Commentary: Argentina, the love returns
ARGENTINA HAS been the black sheep of the emerging world for more than a decade.
A messy default, a misunderstood restructuring, the nationalisation of several large companies, as well as the government's hostility towards free-market policies, shaped the general pessimism towards the country. It's been a long time since anyone had anything positive to say.
However, the situation changed radically during the fourth quarter of last year, when investors began preparing for an eventual change of administration. It suddenly became the best-performing asset of the marketplace, even though some of its sovereign bonds were in default.
Analysts, who hated Argentine bonds when they were priced at 50, now love them at par.
The financial media began putting a positive spin on the news feed. The glass that had been half-empty for so long was now half-full. With Brazil slipping into oblivion, Wall Street needs a new icon, and Argentina is about to become the next pop star of Latin America.
In the 20-plus years of this asset class, Brazil and Argentina have rarely been in sync. For most of the 1990s, Argentina was the darling of the markets. A phalanx of well-trained economists mesmerised the market with the intricacies of the Convertibility Plan. They regaled investors with impenetrable discussions about monetary bases and multipliers.
Meanwhile, fund managers were fÍted regularly at the St Regis, as an endless parade of roadshows marched through New York. At the same time, Brazil was a veritable no-man's-land. The country struggled to stabilise the economy and finalise its Brady bond programme. In 1998, the Real Plan broke down and the currency went into free fall.
However, the two countries reversed paths in 2002, when Argentina defaulted on its foreign debt. That same year, the bÍte noire of the Brazilian political world, Luiz Inacio 'Lula' da Silva, swept into office.
Instead of implementing many of his earlier campaign promises, such as nationalising Petrobras and CVRD, defaulting on the foreign debt and breaking off from the IMF, Lula named Henrique Meirelles, a well-known banker, to head up the central bank. He also continued with most of the neoliberal policies of his predecessor.
A few months earlier, Wall Street had launched its BRIC campaign, with Brazil at the forefront of the marketing hype. The rest is history. Hundreds of billions of dollars poured into the country, and Brazil led Latin America into a decade of unprecedented growth.
Unfortunately, the story has run its course. Last year's so-called 'car-wash' scandal and huge problems at Petrobras brought an end to the Brazilian miracle. Now, the Street needs a new story to hype, and Argentina will fill the void.
The Argentine public sector has a clean balance sheet. The Argentine corporate and consumer sectors are underleveraged, and the country's infrastructure needs to be overhauled.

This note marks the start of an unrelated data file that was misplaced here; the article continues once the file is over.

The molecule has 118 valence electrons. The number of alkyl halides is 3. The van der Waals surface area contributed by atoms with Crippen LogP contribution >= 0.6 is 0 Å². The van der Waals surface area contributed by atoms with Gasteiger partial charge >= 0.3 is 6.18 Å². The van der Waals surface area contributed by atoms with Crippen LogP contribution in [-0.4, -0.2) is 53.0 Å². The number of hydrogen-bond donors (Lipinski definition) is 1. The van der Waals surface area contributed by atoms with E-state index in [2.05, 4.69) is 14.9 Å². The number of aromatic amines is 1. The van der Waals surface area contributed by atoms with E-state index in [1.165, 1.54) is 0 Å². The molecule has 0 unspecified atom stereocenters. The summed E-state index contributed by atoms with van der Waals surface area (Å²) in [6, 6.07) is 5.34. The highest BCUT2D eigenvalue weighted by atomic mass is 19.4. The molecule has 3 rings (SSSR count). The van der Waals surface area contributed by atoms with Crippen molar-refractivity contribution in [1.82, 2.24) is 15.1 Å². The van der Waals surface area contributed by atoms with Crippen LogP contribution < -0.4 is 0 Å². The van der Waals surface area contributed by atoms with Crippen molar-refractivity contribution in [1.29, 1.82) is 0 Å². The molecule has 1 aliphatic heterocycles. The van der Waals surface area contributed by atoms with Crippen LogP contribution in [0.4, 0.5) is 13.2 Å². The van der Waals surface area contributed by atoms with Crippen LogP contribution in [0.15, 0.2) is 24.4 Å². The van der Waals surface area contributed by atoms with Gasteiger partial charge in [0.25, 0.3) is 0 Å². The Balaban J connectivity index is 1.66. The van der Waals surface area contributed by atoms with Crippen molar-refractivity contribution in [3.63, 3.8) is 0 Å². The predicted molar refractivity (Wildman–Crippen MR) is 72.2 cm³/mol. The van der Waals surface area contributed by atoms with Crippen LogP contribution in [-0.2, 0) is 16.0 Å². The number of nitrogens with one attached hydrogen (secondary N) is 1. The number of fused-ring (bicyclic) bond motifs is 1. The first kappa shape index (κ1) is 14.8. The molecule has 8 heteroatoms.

But, what is the Argentine outlook? Investors and analysts are thrilled at the thought that Mauricio Macri, mayor of Buenos Aires, may be the next president of Argentina. He has done a very good job managing the city. His pro-market policies would do wonders for the country. However, he is not a Peronist.
Argentina has a wide array of political parties, but the Peronist Party has dominated the country's political landscape for more than eight decades. The Radicals, its historical rival, have had five candidates don the presidential sash, but only the first one finished his term in office. That is a very unpleasant precedent.
A Macri victory would also create a power vacuum in the Peronist movement, since the president usually leads the party. This space could be filled by outgoing president Cristina Fern·ndez de Kirchner. With her agitating in the Congress, Macri would have a hard time pushing through crucial legislation, such as the laws that need to be repealed to negotiate with the holdouts.
To make matters worse, Sergio Massa's campaign is running out of money and momentum. The mayor of Tigre is probably the best candidate. Not only is he friendly to market-based policies, he would most likely purge the Kirchners from the Peronist Party.
This leaves Daniel Scioli in second place. He has done a good job in managing the Province of Buenos Aires, but he is the incumbent's official choice. Should he win in October, he would probably be forced to allow President Fern·ndez de Kirchner to play an important political role.
Many people understand this political dynamic, but they are afraid of abandoning the rally.
Given the market momentum, and Wall Street's need to fill the trading and issuance vacuum that was formed by the implosion of Brazil, it needs to rev up its marketing machine to get investors pumped up on Argentina.
n Dr Walter T. Molano is a managing partner and the head of research at BCP Securities LLC.